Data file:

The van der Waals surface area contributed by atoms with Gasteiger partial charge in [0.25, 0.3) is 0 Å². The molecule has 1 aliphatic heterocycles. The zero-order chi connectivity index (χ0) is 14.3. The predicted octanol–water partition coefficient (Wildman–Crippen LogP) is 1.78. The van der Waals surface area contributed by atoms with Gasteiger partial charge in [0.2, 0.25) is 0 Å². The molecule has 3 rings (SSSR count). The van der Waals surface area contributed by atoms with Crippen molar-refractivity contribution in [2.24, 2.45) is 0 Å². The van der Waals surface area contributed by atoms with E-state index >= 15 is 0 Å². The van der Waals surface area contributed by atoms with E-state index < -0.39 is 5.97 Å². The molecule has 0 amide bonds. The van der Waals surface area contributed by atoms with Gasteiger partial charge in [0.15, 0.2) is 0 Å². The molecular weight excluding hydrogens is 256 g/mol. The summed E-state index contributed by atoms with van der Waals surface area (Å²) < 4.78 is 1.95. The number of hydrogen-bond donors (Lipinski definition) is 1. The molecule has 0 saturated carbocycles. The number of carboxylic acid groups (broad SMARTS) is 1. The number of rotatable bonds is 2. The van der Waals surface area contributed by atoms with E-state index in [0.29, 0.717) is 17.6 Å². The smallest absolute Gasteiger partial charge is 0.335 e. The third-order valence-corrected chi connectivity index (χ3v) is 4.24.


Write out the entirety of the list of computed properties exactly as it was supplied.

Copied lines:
The van der Waals surface area contributed by atoms with Gasteiger partial charge in [0.25, 0.3) is 0 Å². The molecule has 1 aliphatic heterocycles. The zero-order chi connectivity index (χ0) is 14.3. The predicted octanol–water partition coefficient (Wildman–Crippen LogP) is 1.78. The van der Waals surface area contributed by atoms with Gasteiger partial charge in [0.2, 0.25) is 0 Å². The molecule has 3 rings (SSSR count). The van der Waals surface area contributed by atoms with Crippen molar-refractivity contribution in [2.24, 2.45) is 0 Å². The van der Waals surface area contributed by atoms with E-state index >= 15 is 0 Å². The van der Waals surface area contributed by atoms with E-state index < -0.39 is 5.97 Å². The molecule has 0 amide bonds. The van der Waals surface area contributed by atoms with Gasteiger partial charge in [0.15, 0.2) is 0 Å². The molecular weight excluding hydrogens is 256 g/mol. The summed E-state index contributed by atoms with van der Waals surface area (Å²) < 4.78 is 1.95. The number of hydrogen-bond donors (Lipinski definition) is 1. The molecule has 0 saturated carbocycles. The number of carboxylic acid groups (broad SMARTS) is 1. The number of rotatable bonds is 2. The van der Waals surface area contributed by atoms with E-state index in [0.29, 0.717) is 17.6 Å². The smallest absolute Gasteiger partial charge is 0.335 e. The third-order valence-corrected chi connectivity index (χ3v) is 4.24.